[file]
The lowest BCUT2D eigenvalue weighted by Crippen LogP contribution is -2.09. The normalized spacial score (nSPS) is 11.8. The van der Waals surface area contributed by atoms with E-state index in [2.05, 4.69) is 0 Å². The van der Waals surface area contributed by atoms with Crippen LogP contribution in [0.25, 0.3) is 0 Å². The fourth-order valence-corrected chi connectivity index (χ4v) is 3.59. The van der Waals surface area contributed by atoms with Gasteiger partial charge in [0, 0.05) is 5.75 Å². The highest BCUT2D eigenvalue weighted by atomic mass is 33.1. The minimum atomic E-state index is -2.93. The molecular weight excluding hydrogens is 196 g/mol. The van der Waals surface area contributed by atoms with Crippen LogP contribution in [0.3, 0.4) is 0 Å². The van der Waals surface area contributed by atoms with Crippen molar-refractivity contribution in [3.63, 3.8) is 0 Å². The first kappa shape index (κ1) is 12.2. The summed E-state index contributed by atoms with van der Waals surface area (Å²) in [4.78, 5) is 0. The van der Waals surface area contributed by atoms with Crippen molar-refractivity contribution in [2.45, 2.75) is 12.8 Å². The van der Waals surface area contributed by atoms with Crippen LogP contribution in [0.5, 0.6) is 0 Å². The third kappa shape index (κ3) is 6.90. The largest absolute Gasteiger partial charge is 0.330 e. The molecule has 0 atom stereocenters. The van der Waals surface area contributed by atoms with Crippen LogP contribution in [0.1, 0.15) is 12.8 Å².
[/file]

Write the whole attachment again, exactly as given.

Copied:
The lowest BCUT2D eigenvalue weighted by Crippen LogP contribution is -2.09. The normalized spacial score (nSPS) is 11.8. The van der Waals surface area contributed by atoms with E-state index in [2.05, 4.69) is 0 Å². The van der Waals surface area contributed by atoms with Crippen LogP contribution in [0.25, 0.3) is 0 Å². The fourth-order valence-corrected chi connectivity index (χ4v) is 3.59. The van der Waals surface area contributed by atoms with Gasteiger partial charge in [0, 0.05) is 5.75 Å². The highest BCUT2D eigenvalue weighted by atomic mass is 33.1. The minimum atomic E-state index is -2.93. The molecular weight excluding hydrogens is 196 g/mol. The van der Waals surface area contributed by atoms with Crippen LogP contribution in [0.3, 0.4) is 0 Å². The van der Waals surface area contributed by atoms with Crippen molar-refractivity contribution in [3.63, 3.8) is 0 Å². The first kappa shape index (κ1) is 12.2. The summed E-state index contributed by atoms with van der Waals surface area (Å²) in [4.78, 5) is 0. The van der Waals surface area contributed by atoms with Crippen molar-refractivity contribution in [2.45, 2.75) is 12.8 Å². The van der Waals surface area contributed by atoms with Crippen LogP contribution in [0.5, 0.6) is 0 Å². The third kappa shape index (κ3) is 6.90. The largest absolute Gasteiger partial charge is 0.330 e. The molecule has 0 atom stereocenters. The van der Waals surface area contributed by atoms with Crippen LogP contribution in [0.1, 0.15) is 12.8 Å².